Archive for November, 2010

Government 2020

Rebecca Nash writes:

We’re only a week away from our Government 2020 event – which we’re running jointly with Oxford Economics – so we’ve been putting the final touches to a new set of scenarios about the future of Britain’s political landscape.

The scenarios have been developed by our internal Knowledge Venturing team on the future of the public sector, and we’ve built them up by identifying the drivers of change of government, public finance, and public service, and also by conducting a range of interviews with experts in different parts of the world (New Zealand, Sweden, the UK, China, Latin America, and the US).

I’m not going to give away the scenarios here – they’ll be unveiled on Wednesday – but having gone through a pretty robust development process, they seem to add a dimension to our Feeling The Pinch research (here and here) which suggests that the experience of the financial crisis and economic downturn could lead to deep changes in political and social attitudes.

Oxford Economics, through its thought leadership team, will be offering an assessment of the economic impact of the spending plans in the government’s Comprehensive Spending Review, and also adding an extra economic dimension to our understanding of the scenarios. The panel is looking feisty as well: David Muir, previously an adviser at No. 10; Dominique Lazanski of the Taxpayers’ Alliance, Anne McCrossan of Visceral Business, and Nick Temple, of the School for Social Entrepreneurs. We look forward to seeing you there.

25 November 2010 at 3:56 pm Leave a comment

Leaders and futures

Walker Smith writes:

I was privileged to be asked to speak at the Marketing Society’s annual conference, which was held earlier today at the Royal Opera House. On such occasions, you catch your inspiration as it strikes, and as I was starting to write my speech, I saw the news of the death of Ted Sorenson, a close adviser to J. F. Kennedy before and during his Presidency.

That led me to thinking about leaders and leadership, and what followers value in leaders, so we commissioned some research especially for the conference to try to find out, testing around 27 aspects of both leadership and brands with a sample of more than a thousand UK adults.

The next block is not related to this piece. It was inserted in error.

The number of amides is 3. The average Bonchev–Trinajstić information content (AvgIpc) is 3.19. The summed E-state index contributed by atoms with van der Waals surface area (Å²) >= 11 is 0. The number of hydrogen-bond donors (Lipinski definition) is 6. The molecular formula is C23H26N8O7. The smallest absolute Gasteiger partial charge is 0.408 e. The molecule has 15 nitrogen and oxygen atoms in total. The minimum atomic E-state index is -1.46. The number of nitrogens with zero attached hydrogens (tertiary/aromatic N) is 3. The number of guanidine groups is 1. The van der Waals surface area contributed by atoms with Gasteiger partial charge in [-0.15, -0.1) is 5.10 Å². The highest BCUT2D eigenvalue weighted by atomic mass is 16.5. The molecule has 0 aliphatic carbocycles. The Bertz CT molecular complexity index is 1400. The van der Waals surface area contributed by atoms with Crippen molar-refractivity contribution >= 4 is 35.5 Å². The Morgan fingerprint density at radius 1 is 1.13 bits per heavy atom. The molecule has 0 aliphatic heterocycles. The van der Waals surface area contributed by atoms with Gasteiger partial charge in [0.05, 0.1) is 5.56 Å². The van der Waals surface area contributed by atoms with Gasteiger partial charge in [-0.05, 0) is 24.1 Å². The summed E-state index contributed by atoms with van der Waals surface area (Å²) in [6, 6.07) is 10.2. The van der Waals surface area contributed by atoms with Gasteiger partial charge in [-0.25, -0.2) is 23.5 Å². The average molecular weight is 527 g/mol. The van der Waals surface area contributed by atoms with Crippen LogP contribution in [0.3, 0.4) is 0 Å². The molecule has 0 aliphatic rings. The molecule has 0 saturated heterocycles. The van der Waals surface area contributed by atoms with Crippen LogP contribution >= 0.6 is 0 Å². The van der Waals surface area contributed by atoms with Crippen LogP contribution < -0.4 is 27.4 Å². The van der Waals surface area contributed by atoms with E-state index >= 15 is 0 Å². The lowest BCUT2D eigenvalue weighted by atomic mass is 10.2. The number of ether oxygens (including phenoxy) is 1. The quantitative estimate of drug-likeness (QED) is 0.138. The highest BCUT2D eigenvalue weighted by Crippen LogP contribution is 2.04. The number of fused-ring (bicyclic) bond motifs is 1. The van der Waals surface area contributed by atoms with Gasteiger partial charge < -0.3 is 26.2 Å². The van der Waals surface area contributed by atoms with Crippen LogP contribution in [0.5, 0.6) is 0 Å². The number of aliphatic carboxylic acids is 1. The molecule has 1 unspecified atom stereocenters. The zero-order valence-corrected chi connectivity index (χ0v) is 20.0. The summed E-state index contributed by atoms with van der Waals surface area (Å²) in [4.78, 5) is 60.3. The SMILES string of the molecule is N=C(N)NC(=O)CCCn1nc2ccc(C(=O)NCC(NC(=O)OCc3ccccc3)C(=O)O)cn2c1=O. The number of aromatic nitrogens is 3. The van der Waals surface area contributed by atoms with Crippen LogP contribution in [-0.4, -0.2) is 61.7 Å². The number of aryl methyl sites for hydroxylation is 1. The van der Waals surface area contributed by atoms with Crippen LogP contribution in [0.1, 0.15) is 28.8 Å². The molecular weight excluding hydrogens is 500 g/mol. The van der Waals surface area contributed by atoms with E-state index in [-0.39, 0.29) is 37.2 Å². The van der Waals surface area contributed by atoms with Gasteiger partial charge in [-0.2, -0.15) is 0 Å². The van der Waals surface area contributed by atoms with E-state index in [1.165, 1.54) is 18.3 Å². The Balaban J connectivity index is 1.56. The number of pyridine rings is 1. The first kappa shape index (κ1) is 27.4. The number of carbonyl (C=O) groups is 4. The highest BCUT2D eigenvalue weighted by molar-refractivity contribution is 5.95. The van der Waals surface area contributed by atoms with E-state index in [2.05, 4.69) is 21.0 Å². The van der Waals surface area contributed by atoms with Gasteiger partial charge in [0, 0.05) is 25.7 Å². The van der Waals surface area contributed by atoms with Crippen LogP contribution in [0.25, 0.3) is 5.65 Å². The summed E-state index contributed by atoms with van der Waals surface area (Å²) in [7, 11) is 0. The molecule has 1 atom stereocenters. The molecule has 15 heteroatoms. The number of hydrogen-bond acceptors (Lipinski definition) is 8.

Perhaps it’s not a surprise to find The Futures Company saying this, but it turns out that people do value leaders who have “a clear vision of what the future will look like” (it’s 9th in the leadership ranking, with the top cluster) and believe that a leading brand “anticipates the future better than its competitors” (6th in the brand ranking). The charts are below.

But to fulfill this objective, that vision needs to be a proper vision, one that is clear, inspirational and helpful. Mere prediction doesn’t help, and predictions by experts are even less helpful. (The psychologist and business professor Philip Tetlock demonstrates in his recent book that expert predictions were not only more likely to be wrong than right, they were worse than chance; in other words, experts would be more accurate rolling the dice.)

The point is to understand the forces that are shaping the future, and to shape from this an aspirational future based on a clear view of the opportunities – and the risks. People want and need purpose, and they look to leaders to help them to find it. Indeed, purpose is one of the great challenges of business today, and the importance of future-focused purpose is clear from our research.

And this one of the leadership lessons from JFK. We remember his aspirational ambition, in 1961, “of landing a man on the moon and returning him safely to the earth”, by the end of the decade. It took eight years and another two Presidents, and Kennedy had been dead for six years by the time Armstrong and Aldrin got there. The vision that he articulated through his leadership outlived him.

The image at the top of the post is from the Wikimedia Commons. The two charts are courtesy of The Futures Company, and are published here under a Creative Commons licence.

18 November 2010 at 6:00 pm 1 comment

The brand and the digital conversation

Andrew Curry writes:

I was invited to Munich earlier this week by the insurance group Allianz to talk to its Brand Council about the brand in the age of the digital conversation. The company’s just launched its ‘One’ campaign, which promotes engagement with consumers through sharing. The emphasis is on real people in authentic situations giving or sharing useful advice or a valuable experience. Digital and social media are a central part of the process.

There are two things that companies seem most concerned about when they jump into social media. The first is that they are merely opening up a new channel for criticism and complaint, and they will be overwhelmed by this. But these conversations happen online whether or not the company decided to be involved, as BP discovered, spectacularly, with the Deepwater Horizon disaster.